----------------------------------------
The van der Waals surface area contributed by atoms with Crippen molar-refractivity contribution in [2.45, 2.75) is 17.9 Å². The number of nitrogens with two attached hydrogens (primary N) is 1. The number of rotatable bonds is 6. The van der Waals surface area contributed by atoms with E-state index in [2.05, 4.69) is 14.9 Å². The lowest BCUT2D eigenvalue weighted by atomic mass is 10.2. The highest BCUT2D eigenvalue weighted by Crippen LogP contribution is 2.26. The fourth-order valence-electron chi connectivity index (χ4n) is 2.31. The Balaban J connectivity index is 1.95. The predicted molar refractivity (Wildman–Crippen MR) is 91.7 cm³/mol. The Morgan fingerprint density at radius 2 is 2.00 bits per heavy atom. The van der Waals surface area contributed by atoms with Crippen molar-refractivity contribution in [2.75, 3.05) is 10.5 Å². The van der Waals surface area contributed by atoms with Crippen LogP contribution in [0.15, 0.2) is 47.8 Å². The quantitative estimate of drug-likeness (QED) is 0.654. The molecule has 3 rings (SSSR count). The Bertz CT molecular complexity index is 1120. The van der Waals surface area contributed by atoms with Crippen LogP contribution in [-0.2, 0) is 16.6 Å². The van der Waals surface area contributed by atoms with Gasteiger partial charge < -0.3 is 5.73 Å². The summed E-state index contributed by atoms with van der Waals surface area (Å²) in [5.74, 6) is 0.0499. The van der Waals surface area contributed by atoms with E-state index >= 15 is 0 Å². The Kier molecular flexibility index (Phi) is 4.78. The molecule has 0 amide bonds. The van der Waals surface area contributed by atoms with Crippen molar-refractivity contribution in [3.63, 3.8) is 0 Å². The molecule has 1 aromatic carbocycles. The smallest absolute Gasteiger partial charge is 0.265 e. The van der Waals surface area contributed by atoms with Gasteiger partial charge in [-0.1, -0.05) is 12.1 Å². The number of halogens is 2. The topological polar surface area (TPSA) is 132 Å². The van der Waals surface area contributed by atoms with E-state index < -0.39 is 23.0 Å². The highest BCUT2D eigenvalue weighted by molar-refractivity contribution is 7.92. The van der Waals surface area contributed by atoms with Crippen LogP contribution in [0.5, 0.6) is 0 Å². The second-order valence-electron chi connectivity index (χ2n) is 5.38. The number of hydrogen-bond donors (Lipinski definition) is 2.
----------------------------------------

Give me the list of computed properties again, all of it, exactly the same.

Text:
The van der Waals surface area contributed by atoms with Crippen molar-refractivity contribution in [2.45, 2.75) is 17.9 Å². The number of nitrogens with two attached hydrogens (primary N) is 1. The number of rotatable bonds is 6. The van der Waals surface area contributed by atoms with E-state index in [2.05, 4.69) is 14.9 Å². The lowest BCUT2D eigenvalue weighted by atomic mass is 10.2. The highest BCUT2D eigenvalue weighted by Crippen LogP contribution is 2.26. The fourth-order valence-electron chi connectivity index (χ4n) is 2.31. The Balaban J connectivity index is 1.95. The predicted molar refractivity (Wildman–Crippen MR) is 91.7 cm³/mol. The Morgan fingerprint density at radius 2 is 2.00 bits per heavy atom. The van der Waals surface area contributed by atoms with Crippen molar-refractivity contribution in [2.75, 3.05) is 10.5 Å². The van der Waals surface area contributed by atoms with Crippen LogP contribution in [0.15, 0.2) is 47.8 Å². The quantitative estimate of drug-likeness (QED) is 0.654. The molecule has 3 rings (SSSR count). The Bertz CT molecular complexity index is 1120. The van der Waals surface area contributed by atoms with Crippen LogP contribution in [-0.2, 0) is 16.6 Å². The van der Waals surface area contributed by atoms with Gasteiger partial charge < -0.3 is 5.73 Å². The summed E-state index contributed by atoms with van der Waals surface area (Å²) in [5.74, 6) is 0.0499. The van der Waals surface area contributed by atoms with E-state index >= 15 is 0 Å². The Kier molecular flexibility index (Phi) is 4.78. The molecule has 0 amide bonds. The van der Waals surface area contributed by atoms with Crippen molar-refractivity contribution in [3.63, 3.8) is 0 Å². The molecule has 1 aromatic carbocycles. The smallest absolute Gasteiger partial charge is 0.265 e. The van der Waals surface area contributed by atoms with Gasteiger partial charge in [-0.1, -0.05) is 12.1 Å². The number of halogens is 2. The topological polar surface area (TPSA) is 132 Å². The van der Waals surface area contributed by atoms with E-state index < -0.39 is 23.0 Å². The highest BCUT2D eigenvalue weighted by molar-refractivity contribution is 7.92. The van der Waals surface area contributed by atoms with Crippen LogP contribution in [0.5, 0.6) is 0 Å². The second-order valence-electron chi connectivity index (χ2n) is 5.38. The number of hydrogen-bond donors (Lipinski definition) is 2.